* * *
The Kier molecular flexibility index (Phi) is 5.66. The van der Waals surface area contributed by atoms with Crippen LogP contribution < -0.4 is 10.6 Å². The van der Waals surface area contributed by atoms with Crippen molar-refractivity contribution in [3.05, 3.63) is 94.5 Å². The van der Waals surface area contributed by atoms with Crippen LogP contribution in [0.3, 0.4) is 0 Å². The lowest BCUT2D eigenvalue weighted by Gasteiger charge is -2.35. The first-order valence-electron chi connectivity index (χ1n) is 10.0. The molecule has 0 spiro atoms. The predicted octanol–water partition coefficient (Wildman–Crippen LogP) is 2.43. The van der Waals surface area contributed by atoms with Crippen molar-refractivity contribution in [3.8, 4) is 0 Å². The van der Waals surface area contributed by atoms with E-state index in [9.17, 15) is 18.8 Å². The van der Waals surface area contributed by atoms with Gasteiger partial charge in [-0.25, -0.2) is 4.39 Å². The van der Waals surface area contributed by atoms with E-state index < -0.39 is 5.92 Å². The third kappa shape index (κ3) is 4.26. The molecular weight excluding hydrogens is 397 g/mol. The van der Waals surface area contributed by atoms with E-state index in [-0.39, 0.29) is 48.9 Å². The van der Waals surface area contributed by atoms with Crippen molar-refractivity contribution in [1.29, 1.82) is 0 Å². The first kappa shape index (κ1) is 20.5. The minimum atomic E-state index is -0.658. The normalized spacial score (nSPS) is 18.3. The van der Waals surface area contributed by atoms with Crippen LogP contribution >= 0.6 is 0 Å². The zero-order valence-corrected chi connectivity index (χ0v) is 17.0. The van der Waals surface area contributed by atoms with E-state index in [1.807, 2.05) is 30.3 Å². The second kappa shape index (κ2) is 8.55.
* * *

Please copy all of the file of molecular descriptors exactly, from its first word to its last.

The Kier molecular flexibility index (Phi) is 5.66. The van der Waals surface area contributed by atoms with Crippen LogP contribution < -0.4 is 10.6 Å². The van der Waals surface area contributed by atoms with Crippen molar-refractivity contribution in [3.05, 3.63) is 94.5 Å². The van der Waals surface area contributed by atoms with Crippen LogP contribution in [0.3, 0.4) is 0 Å². The lowest BCUT2D eigenvalue weighted by Gasteiger charge is -2.35. The first-order valence-electron chi connectivity index (χ1n) is 10.0. The molecule has 0 spiro atoms. The predicted octanol–water partition coefficient (Wildman–Crippen LogP) is 2.43. The van der Waals surface area contributed by atoms with Crippen molar-refractivity contribution in [3.8, 4) is 0 Å². The van der Waals surface area contributed by atoms with E-state index in [9.17, 15) is 18.8 Å². The van der Waals surface area contributed by atoms with Gasteiger partial charge in [-0.25, -0.2) is 4.39 Å². The van der Waals surface area contributed by atoms with E-state index < -0.39 is 5.92 Å². The third kappa shape index (κ3) is 4.26. The molecular weight excluding hydrogens is 397 g/mol. The van der Waals surface area contributed by atoms with E-state index in [-0.39, 0.29) is 48.9 Å². The van der Waals surface area contributed by atoms with Crippen molar-refractivity contribution in [1.29, 1.82) is 0 Å². The first kappa shape index (κ1) is 20.5. The minimum atomic E-state index is -0.658. The normalized spacial score (nSPS) is 18.3. The van der Waals surface area contributed by atoms with Crippen LogP contribution >= 0.6 is 0 Å². The zero-order valence-corrected chi connectivity index (χ0v) is 17.0. The van der Waals surface area contributed by atoms with E-state index in [1.807, 2.05) is 30.3 Å². The second kappa shape index (κ2) is 8.55.